What’s the big deal about Ceruloplasmin?
What is Ceruloplasmin Anyway??
Ceruloplasmin is a blood marker that gets talked about a lot lately, and I had a request to make a full on post about its importance.
In a nutshell, ceruloplasmin is crucial for balancing copper and iron correctly, and testing for it can help give insight to your liver and adrenal health. It is often overlooked and never tested for, or it is only used to determine “toxic” unbound copper. We tend to view it in a different light, although it is still just one piece to a very large puzzle.
Ceruloplasmin is the copper binding protein but it also plays a huge part in iron metabolism. According to this study, ceruloplasmin is essential to get iron to moves from the cells to plasma. Ceruloplasmin doesn’t bind iron but it enable iron to be absorbed in the gut, allows it to bind with transferrin (another protein made in the liver), helps red blood cells form, and just allows proper iron metabolism. It is also needed for neurotransmitter health, amine activation, management of pathogens, and it is important for ATP regulation (aka energy production!).
Ceruloplasmin as a blood marker is actually used in some liver function panels- so if your number is not in a good range it can give us decent insight on how well your liver is working. Want to read more about ceruloplasmin? Check out this 100 page study that has nearly everything you’d ever want to know about it.
How to Raise or Fix Ceruloplasmin Levels
Ceruloplasmin production depends on a few things. Sufficient adrenal and liver function is required to help make this protein. Please read that sentence again! This is why we usually work on adrenal and liver health FIRST for those dealing with copper issues. Ceruloplasmin is also dependent on animal-based retinol (source), whole food vitamin C, and copper itself (95% of the copper in the body is found in ceruloplasmin- this is why not everyone needs to decrease or eliminate copper from their diet even if they have high unbound copper).
The biggest steps to take to fix this issue would be to get an HTMA to determine your oxidation rate and adrenal status, and blood panels for copper and iron (this would include copper serum, ceruloplasmin, zinc plasma/serum, iron serum, ferritin, TIBC, and saturation rate %. We have a file in our group Mineral Mavens on Facebook to help determine ideal levels for these blood tests as well.
Depending on what your HTMA shows, you’ll likely be started first on adrenal healing and mineral support, and then we add in liver support as you get stronger. Loving your liver is one of the KEY things to do to heal from a copper imbalance, as well as healing your adrenals. When a person is ready, then we look at adding things like desiccated beef liver or cod liver oil for the vitamin A.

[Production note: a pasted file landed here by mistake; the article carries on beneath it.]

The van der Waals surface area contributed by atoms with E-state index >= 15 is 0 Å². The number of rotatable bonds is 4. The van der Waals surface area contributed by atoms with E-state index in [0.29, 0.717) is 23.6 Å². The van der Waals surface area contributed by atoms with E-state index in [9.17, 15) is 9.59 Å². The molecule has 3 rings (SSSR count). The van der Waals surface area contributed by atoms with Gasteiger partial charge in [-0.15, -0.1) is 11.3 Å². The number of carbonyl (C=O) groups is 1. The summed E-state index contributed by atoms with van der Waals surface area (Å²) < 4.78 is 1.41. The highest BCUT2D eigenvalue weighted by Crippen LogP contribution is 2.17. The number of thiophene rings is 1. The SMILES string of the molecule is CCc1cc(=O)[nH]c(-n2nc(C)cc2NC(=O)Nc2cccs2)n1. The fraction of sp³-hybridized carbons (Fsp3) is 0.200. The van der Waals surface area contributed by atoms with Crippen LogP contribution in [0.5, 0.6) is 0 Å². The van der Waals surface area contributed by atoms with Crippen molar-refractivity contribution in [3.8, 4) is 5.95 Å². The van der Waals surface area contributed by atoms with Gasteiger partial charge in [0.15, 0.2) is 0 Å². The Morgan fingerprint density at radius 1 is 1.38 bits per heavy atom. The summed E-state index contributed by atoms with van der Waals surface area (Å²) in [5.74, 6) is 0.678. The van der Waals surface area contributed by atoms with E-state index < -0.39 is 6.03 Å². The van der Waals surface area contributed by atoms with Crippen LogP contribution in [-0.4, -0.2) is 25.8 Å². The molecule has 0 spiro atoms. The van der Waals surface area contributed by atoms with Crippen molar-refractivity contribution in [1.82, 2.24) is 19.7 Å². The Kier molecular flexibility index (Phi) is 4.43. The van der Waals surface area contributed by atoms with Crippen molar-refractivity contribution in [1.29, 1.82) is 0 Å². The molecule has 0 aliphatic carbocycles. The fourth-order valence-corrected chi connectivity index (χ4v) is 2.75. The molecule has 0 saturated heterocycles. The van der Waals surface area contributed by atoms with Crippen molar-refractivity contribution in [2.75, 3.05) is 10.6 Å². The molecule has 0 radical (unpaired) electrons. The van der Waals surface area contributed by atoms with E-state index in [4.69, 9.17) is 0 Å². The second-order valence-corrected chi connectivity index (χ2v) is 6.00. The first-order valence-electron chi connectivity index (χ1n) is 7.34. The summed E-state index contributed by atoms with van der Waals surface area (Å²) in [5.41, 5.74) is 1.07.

So what happens when we focus on ceruloplasmin instead of individual nutrients? Since we have to focus on strengthening the adrenals and liver, the body gets stronger in the process. As ceruloplasmin rises, unbound copper falls and we make copper and iron more bioavailable. Iron is allowed to be activated to be utilized properly. Zinc, molybdenum and manganese are given a chance to re-balance once unbound copper decreases. The body can finally heal from underlying infections (whether bacterial, viral or parasitic) because copper is now becoming bioavailable. The body can also get a handle on oxidative stress once copper can become bioavaiable- whether it is from heavy metals, excess iron, or just general toxin buildup.
What Happens When Ceruloplasmin is low?
- Calcium can be elevated- lack of vitamin A (as retinol) makes us unable to hold onto potassium, which is needed to keep calcium in check
- High UNbound copper and low bound copper
- Iron Imbalance (think of it just like copper- it needs to be managed and regulated by Cp)
- Low Potassium
- You are more prone to oxidative stress since ceruloplasmin is a potent antioxidant, as well as bioavailable copper
- Because of the link between copper, iron and ceruloplasmin: “Copper deficiency generates cellular iron deficiency, which in humans results in diminished work capacity, reduced intellectual capacity, diminished growth, alterations in bone mineralization, and diminished immune response which can be associated to several diseases and syndromes” (Source, page 27)
- From one source on page 30 “When there is copper deficiency the iron uptake and transport within the body is affected, and iron tends to accumulate in several tissues. Thus, copper deficiency results in an anemia similar to that observed in iron deficiency.”
Ceruloplasmin and Transmitters (Basically everything you’d ever want to know about this subject! About 100 pages!)